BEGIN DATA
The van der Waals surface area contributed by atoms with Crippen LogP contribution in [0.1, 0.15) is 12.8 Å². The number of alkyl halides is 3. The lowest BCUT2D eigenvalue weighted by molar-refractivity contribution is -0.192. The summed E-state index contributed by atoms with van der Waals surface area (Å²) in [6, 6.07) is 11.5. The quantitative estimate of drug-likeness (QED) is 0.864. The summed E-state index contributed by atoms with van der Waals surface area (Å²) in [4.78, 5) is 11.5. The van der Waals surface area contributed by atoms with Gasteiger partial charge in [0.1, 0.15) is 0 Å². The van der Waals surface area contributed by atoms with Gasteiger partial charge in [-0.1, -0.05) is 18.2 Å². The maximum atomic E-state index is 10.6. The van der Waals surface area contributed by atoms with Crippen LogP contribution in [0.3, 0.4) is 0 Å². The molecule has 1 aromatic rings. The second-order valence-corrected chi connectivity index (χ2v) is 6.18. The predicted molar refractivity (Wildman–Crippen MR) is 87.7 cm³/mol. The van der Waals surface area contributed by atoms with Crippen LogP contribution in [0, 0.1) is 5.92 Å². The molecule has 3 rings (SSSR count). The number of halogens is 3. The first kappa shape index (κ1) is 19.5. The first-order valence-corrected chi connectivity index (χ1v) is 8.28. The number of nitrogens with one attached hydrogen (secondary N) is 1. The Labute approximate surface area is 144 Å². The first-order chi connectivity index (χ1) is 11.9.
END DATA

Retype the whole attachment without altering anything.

The van der Waals surface area contributed by atoms with Crippen LogP contribution in [0.1, 0.15) is 12.8 Å². The number of alkyl halides is 3. The lowest BCUT2D eigenvalue weighted by molar-refractivity contribution is -0.192. The summed E-state index contributed by atoms with van der Waals surface area (Å²) in [6, 6.07) is 11.5. The quantitative estimate of drug-likeness (QED) is 0.864. The summed E-state index contributed by atoms with van der Waals surface area (Å²) in [4.78, 5) is 11.5. The van der Waals surface area contributed by atoms with Gasteiger partial charge in [0.1, 0.15) is 0 Å². The van der Waals surface area contributed by atoms with Gasteiger partial charge in [-0.1, -0.05) is 18.2 Å². The maximum atomic E-state index is 10.6. The van der Waals surface area contributed by atoms with Crippen LogP contribution in [0.3, 0.4) is 0 Å². The molecule has 1 aromatic rings. The second-order valence-corrected chi connectivity index (χ2v) is 6.18. The predicted molar refractivity (Wildman–Crippen MR) is 87.7 cm³/mol. The van der Waals surface area contributed by atoms with Crippen LogP contribution in [0, 0.1) is 5.92 Å². The molecule has 3 rings (SSSR count). The number of halogens is 3. The first kappa shape index (κ1) is 19.5. The first-order valence-corrected chi connectivity index (χ1v) is 8.28. The number of nitrogens with one attached hydrogen (secondary N) is 1. The Labute approximate surface area is 144 Å². The first-order chi connectivity index (χ1) is 11.9.